What Does “FP” Mean When Betting?

The financial markets have been in a state of flux since late 2019 as more and more people are trying to find a way to stay invested. With the world trying to find its footing, many terms are being tossed around that the general public may not be familiar with. One of these terms is the “Fiscal Plus”, also known as the “Pandora’s Box”. The definition of this obscure phrase is, “a financial product that represents equity in a public company with guaranteed profit participation and dividend payments.”

What does that mean in plain English? Let’s dive in and try to make sense of this new financial phenomenon. 

The Meaning Of “FP”

The most notable aspect of the FP (“Fiscal Plus”) is its abbreviation. It’s not a widely-used term, but you’ll see it on Twitter a lot as people try to keep track of their favorite companies while keeping abreast of the news.

The reason why FP is rare is because it’s fairly complicated to create a product like this. For starters, you need to find a way to pay out high dividends while also satisfying the “needy” investors who are clamoring for income. You can’t do that without running up massive debts and you can’t afford to do that without taking on a lot of risk. That’s why the FP fund is only available to a select group of investors who can stomach the volatility that comes with such a high-risk, high-return investment.

Why “Fiscal Plus”? The “Fiscal Plus” label comes from the U.S. Govt’s S​ocial​Security​Administration’s​​(SSA) use​​of​​it​​in​​1931. It was initially designed for use by the federal government in making its payroll determinations. This led to the creation of the federal “Fiscal Year” which begins on the first of October and ends on the 30th of September of the following year. So, what does that have to do with stock market investments? A lot!

Here’s the deal: The SSA uses the “Fiscal Year” [b]baseball[/b]  season for making its annual calculations. So, for example, if you purchase a “Fiscal Year 2021” share in a company that reports in April 2021, you’ll find that you’re eligible to collect your dividends during the 2021 season (October 2021 through September 2021).

If a company’s fiscal year starts in October, then its next public filing will be in October 2021. That’s key because all public companies have to disclose key financial information about their businesses. This includes the payment of dividends. So, by knowing the annual filing date, you can ensure you’ll be able to collect your dividends in the right season.

Dividends Are The Lifeblood Of Every Stock Market Investment

One of the most recognizable features of the FP fund is its guaranteed income stream. Investors put money into this fund expecting to see their principal returned with an additional stream of income. For the typical stock market investor, this income would come in the form of dividends. So, it makes sense that the FP fund would be characterized by its focus on paying high dividends.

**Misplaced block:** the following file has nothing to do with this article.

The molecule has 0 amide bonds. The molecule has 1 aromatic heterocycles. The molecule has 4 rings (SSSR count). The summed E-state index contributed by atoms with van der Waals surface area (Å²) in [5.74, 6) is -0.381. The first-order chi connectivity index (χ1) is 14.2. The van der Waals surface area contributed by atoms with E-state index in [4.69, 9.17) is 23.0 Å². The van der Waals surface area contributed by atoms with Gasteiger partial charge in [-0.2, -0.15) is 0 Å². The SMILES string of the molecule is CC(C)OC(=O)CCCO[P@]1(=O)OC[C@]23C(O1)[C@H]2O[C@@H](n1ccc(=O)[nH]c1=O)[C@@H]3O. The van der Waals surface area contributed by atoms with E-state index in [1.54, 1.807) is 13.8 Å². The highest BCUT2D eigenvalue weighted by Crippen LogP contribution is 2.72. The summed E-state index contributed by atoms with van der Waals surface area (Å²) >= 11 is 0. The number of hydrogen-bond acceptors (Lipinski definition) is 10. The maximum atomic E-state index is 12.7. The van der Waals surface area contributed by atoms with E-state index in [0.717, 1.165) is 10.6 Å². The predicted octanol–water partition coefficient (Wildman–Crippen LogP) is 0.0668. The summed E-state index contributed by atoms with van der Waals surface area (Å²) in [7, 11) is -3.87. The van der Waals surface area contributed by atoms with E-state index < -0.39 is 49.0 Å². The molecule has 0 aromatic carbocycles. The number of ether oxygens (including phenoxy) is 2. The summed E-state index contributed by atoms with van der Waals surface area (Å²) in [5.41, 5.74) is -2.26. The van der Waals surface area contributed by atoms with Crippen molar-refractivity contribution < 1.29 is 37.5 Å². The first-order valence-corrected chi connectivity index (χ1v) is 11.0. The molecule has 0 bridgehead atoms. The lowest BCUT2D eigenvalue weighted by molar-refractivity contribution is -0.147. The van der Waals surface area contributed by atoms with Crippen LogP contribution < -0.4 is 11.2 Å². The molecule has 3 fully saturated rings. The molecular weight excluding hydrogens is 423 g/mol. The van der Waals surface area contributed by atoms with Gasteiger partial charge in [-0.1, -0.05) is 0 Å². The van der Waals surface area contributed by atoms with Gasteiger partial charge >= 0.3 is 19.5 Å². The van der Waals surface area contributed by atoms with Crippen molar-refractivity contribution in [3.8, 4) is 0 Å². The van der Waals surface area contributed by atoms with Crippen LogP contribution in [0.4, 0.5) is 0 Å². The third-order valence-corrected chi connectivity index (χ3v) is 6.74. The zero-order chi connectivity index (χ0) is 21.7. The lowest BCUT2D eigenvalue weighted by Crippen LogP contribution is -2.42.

The reason why dividends are such an integral part of every stock market investment is because it’s fairly easy for dividend-paying companies to grow their payouts. For example, let’s say a company has an annual dividend of $1.00 per share and it has 100,000 shares outstanding. Its shareholders would expect their dividends to be paid out once per year (on the 1st of December).

If, however, a company’s financial performance sours and it incurs extra costs that it can’t cover, then its ability to pay out high dividends may be in jeopardy. This is why most stock market investments are characterized by their sensitivity to fluctuations in the business-to-consumer (B2C) component of the economy. As an investor, you don’t want to put all your eggs in one basket and you certainly don’t want to be overexposed to a single company. Hence, the importance of having a diverse portfolio.

What’s Next For The Dow?

Since the late 2019[/b]  recession[/b], large-cap stocks have underperformed small-cap stocks and most other major indices. In the year 2020 alone, the Dow[/b]  Jones Industrial Average(DJIA) decreased by 26% while the S&P 500 decreased by 18% and the Nasdaq Composite decreased by 14%.

Looking ahead, the worst may be over for the stock market. Based on key economic indicators such as the rate of job creation and the performance of the broad consumer confidence indicators, the Federal Reserve may raise interest rates in May and June of this year. Higher interest rates tend to boost the value of stocks and other fixed-income investments. So, as a general rule of thumb, higher rates mean higher returns.

The bottom line? If you want to play the long game, it’s crucial to understand what FP means and why you should be paying attention to it. Right now, the outlook for the Dow[/b]  is positive as investors anticipate a bounce back in the economy following the COVID-19 pandemics. So, keep your eyes open for the FP fund as this may be one of the few opportunities you have to make a significant return on your investment.